References

Gunnar Peipman

Gunnar Peipman is ASP.NET, Azure and SharePoint fan, Estonian Microsoft user group leader, blogger, conference speaker, teacher, and tech maniac. Since 2008 he is Microsoft MVP specialized on ASP.NET.

    43 thoughts on “ASP.NET Core: Simple localization and language based URL-s

    • March 10, 2017 at 12:13 pm
      Permalink

      Thanks for reference, Andrew! Your writing seems to help me to get closer to fully dynamic language support :)

    • Pingback:Things I’ve Learnt This Week (12th March) - Steve Gordon

    • March 13, 2017 at 2:33 pm
      Permalink

      Unless I’m mistaken, this won’t work until you add a middleware to call app.UseRequestLocalization. This needs to be done by applying a MiddlewareFilterAttribute to the target controller(s).

    • March 13, 2017 at 3:05 pm
      Permalink

      The call is there in Configure() method above.

    • March 13, 2017 at 9:25 pm
      Permalink

      Got the point and made fixes. Things work way better on my prototype application now. Thanks, Ricardo! :)

    • April 18, 2017 at 11:23 am
      Permalink

      sorry but where is a _currentLanguage?
      i start copy your code but…

    • April 18, 2017 at 11:30 am
      Permalink

      can you write this article from a to z? thank you

    • April 18, 2017 at 11:41 am
      Permalink

      _currentLanguage is class level variable in controller class.

    • April 18, 2017 at 11:46 am
      Permalink

      please upload project…

    • April 18, 2017 at 11:47 am
      Permalink

      this article is what i looking for, but i can’t handle with it… if you can please upload a working project to look it, thank you

    • April 18, 2017 at 3:58 pm
      Permalink

      I have to create sample project for public space for this. I will do it but it doesn’t happen very soon.

    • September 21, 2017 at 6:41 pm
      Permalink

      Could you share the sample project. Thank you very much.

    • September 24, 2017 at 1:30 pm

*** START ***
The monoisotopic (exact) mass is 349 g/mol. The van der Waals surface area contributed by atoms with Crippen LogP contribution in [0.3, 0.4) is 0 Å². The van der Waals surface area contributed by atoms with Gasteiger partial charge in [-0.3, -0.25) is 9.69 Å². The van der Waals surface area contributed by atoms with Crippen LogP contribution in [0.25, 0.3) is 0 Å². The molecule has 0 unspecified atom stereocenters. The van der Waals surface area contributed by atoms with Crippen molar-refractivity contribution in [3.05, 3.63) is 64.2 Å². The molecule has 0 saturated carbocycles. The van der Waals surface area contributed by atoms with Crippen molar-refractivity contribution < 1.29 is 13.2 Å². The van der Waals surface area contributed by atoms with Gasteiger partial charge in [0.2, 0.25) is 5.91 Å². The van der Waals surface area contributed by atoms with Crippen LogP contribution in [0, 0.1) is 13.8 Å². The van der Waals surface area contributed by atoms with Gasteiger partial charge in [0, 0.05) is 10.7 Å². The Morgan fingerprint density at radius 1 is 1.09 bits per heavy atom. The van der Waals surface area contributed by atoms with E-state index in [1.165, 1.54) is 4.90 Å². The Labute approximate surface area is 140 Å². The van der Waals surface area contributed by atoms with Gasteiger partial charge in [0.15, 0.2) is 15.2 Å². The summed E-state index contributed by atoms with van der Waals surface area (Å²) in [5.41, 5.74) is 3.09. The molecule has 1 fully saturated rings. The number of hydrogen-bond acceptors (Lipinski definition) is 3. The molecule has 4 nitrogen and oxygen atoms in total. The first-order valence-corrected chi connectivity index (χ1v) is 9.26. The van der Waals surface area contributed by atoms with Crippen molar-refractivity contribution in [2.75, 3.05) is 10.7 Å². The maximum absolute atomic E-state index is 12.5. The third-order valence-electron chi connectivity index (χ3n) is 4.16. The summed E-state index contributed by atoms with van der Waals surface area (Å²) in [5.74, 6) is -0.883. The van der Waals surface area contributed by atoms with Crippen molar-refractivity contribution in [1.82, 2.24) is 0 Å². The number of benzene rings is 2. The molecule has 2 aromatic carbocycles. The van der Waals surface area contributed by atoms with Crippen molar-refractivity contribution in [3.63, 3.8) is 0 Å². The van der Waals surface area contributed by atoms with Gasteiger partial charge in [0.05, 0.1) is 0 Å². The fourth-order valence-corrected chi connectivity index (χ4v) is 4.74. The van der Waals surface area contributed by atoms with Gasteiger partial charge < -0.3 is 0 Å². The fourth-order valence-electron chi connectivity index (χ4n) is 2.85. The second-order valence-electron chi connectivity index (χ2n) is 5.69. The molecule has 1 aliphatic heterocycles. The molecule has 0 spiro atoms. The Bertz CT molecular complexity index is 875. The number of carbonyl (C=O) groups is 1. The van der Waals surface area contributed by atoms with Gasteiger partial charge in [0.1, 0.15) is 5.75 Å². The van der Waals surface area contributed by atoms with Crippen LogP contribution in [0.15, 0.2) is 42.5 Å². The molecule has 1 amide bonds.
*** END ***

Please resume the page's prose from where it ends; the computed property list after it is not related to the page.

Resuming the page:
Permalink

      I encounter this exception on CustomLocalizer:
      InvalidOperationException: No service for type ‘{secret-namespace}.CustomLocalizer’ has been registered.
      And I’m not sure what can cause it.
      I’m doubting that:
      public class CustomLocalizer : StringLocalizer
      IntelliSense suggested me 2 option for the Strings class:
      Microsoft.VisualBasic and NuGet.Framework
      I choosed the Microsoft one bacause seemed the most logical reason.

      Do you have any insight? How do I register that service in the exception?
      Can you add a guide portion about configuring the resource language files?

    • October 27, 2017 at 4:27 pm
      Permalink

      poor tutorial, you just post here then left forever.

    • October 29, 2017 at 5:58 am
      Permalink

      Can you share your source code with me?
      I really appreciate it.

    • October 29, 2017 at 9:07 am
      Permalink

      I will build sample solution and publish it to GitHub. Hope to get it done for tomorrow.

    • December 7, 2017 at 6:34 am
      Permalink

      Your sample solution works great. How to use CustomLocalizer in model data annotation. I would like to have a custom error message, for example:

      [Required(ErrorMessage = “…”]
      public string Email { get; set; }.

      Thanks.

    • February 13, 2018 at 3:04 pm
      Permalink

      Thanks for the great post! I have a question – it seems that current implementation allows to localize only small pieces of the view (e.g. @localizer[“AllNews”]), but what if i want to return a completely different view for each language (Index.en-US.cshtml or Index.ru-RU.cshtml)? Do i need to deal view the view engine in this case?

    • February 13, 2018 at 3:18 pm
      Permalink

      It should be possible, yes. Try this in startup class of application:

      public void ConfigureServices(IServiceCollection services)
      {
      // …

      services
      .AddMvc()
      .AddViewLocalization(LanguageViewLocationExpanderFormat.Suffix);
      }

      In views folders structure things like this:

      Views
      — Home
      —- en-us
      —— Index.cshtml
      —— About.cshtml
      —- et-ee
      —— Index.cshtml
      —— About.cshtml

    • March 6, 2018 at 12:13 pm
      Permalink

      Thanks for this post. I just want to convert a MVC5 project to .NET CORE. We had custom culture resource files for each language and we map these files to the client based on URL.

      for eg. http://localhost:50468/clienta/en [en-gb-clienta]
      http://localhost:50468/clientb/en [en-gb-clientb]

      In MVC5 we do mapping in a base Controller and the Application_Start pass ‘ ControllerBuilder.Current.SetControllerFactory(new DefaultControllerFactory(new BaseController()));’.

      I think in above example I should do this ‘CustomLocalizer’ class.